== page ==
China’s coronavirus hunters adopt Sherlock Holmes’ methods to trace patients SCMP

Tibet, China, and the violent reaction of a wealthy elite (J T McPhee)

Lego says it had nothing to do with a Chinese state media video animation attacking Trump’s coronavirus response Business Insider

And a tweet embedding the video (English version).


Europe prepares for more lockdown easing as virus hopes rise Agence France-Presse

United Kingdom

Why UK has world’s worst Covid-19 death rate Asia Times


‘No miracle’: What explains Bali’s low coronavirus cases? Al Jazeera


Donald Trump has the Saudis over an oil barrel Qantara


Four More “Exhausting” Years? Trump Reporters Mull Covering a Second Term Hollywood Reporter (re/silC)

Dan K:

Antidote du Jour (via):

See yesterday’s Links and Antidote du Jour here.

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  1. ahimsa

    Chinese state media video animation attacking Trump’s coronavirus response (Business Insider)

    Great trolling.. but, I mean, what’s to argue in this video?

    1. MLTPB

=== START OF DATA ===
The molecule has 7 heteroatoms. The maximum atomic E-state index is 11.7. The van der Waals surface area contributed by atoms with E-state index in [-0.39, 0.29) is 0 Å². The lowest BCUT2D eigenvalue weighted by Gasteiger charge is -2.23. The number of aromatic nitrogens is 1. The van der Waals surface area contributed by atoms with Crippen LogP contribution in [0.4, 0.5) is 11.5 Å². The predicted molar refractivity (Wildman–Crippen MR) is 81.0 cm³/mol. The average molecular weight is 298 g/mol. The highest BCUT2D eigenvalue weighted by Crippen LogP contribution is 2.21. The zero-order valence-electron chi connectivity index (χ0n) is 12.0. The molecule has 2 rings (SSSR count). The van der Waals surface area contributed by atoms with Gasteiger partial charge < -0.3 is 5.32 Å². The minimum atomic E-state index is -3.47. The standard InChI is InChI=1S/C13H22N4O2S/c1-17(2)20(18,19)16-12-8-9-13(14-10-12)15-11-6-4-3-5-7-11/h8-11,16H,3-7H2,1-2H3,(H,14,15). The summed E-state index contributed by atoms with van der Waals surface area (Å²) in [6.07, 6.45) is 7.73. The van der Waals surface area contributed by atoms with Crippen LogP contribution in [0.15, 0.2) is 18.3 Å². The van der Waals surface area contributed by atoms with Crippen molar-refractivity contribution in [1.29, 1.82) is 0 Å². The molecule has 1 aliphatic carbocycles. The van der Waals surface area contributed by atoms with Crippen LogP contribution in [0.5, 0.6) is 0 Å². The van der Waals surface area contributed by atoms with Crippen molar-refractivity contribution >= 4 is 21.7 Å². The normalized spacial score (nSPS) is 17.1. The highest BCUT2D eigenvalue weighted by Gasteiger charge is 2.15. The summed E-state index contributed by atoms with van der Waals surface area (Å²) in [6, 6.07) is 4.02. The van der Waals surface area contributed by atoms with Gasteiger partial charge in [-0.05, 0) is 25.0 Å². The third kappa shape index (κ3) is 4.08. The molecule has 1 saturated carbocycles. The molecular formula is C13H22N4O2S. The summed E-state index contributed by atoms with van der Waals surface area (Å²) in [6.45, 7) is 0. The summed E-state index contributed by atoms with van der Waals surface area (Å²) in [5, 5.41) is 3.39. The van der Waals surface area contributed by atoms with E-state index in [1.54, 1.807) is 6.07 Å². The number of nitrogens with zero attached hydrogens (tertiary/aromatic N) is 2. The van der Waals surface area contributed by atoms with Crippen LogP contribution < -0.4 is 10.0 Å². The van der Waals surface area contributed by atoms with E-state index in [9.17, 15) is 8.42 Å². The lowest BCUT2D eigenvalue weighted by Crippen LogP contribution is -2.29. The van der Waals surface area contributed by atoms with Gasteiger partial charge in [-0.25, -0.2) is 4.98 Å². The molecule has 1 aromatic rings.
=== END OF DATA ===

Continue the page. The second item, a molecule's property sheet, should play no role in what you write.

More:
America never said so what to it, to only a flu, or to mask wearing.

      It’s a big place full of different views.

    2. ambrit

      A classic case of “soft power” fighting among hegemons.
      Artistically, a well done video. Funny with a sting in it’s tail. I always remind myself that the term ‘propaganda’ was not always a pejorative.

      1. MLTPB

        Please don’t do a

        ‘Don’t eat bats
        So what?

        Don’t eat snakes
        So what ?

        Don’t eat pangolins
        So what ?’


        1. ambrit

          Right. I would prefer to do a “Don’t eat Furrys” video.
          I would love to do it during this year’s Worldcon in Wellington, New Zealand, but, will the physical convention be allowed this year? If not allowed, who better than a bunch of cos-play futurists to embrace a ‘virtual’ convention?

          1. Jeotsu

            Worldcon will be virtual/on-line this year. Details being worked on very actively at the moment.

            There might be a local physical Con for the folks in NZ, but much depends on how the Elimination goes over the next month or two.

            All going well I’ll be leading a couple of panel discussions! :)

            1. ambrit

              Wonderful! Will the panels also be ‘virtual?’ (Do not go the Zoom route. It may sound like a Jetson’s type of service, but I am told that it is more like an old D&D mud.)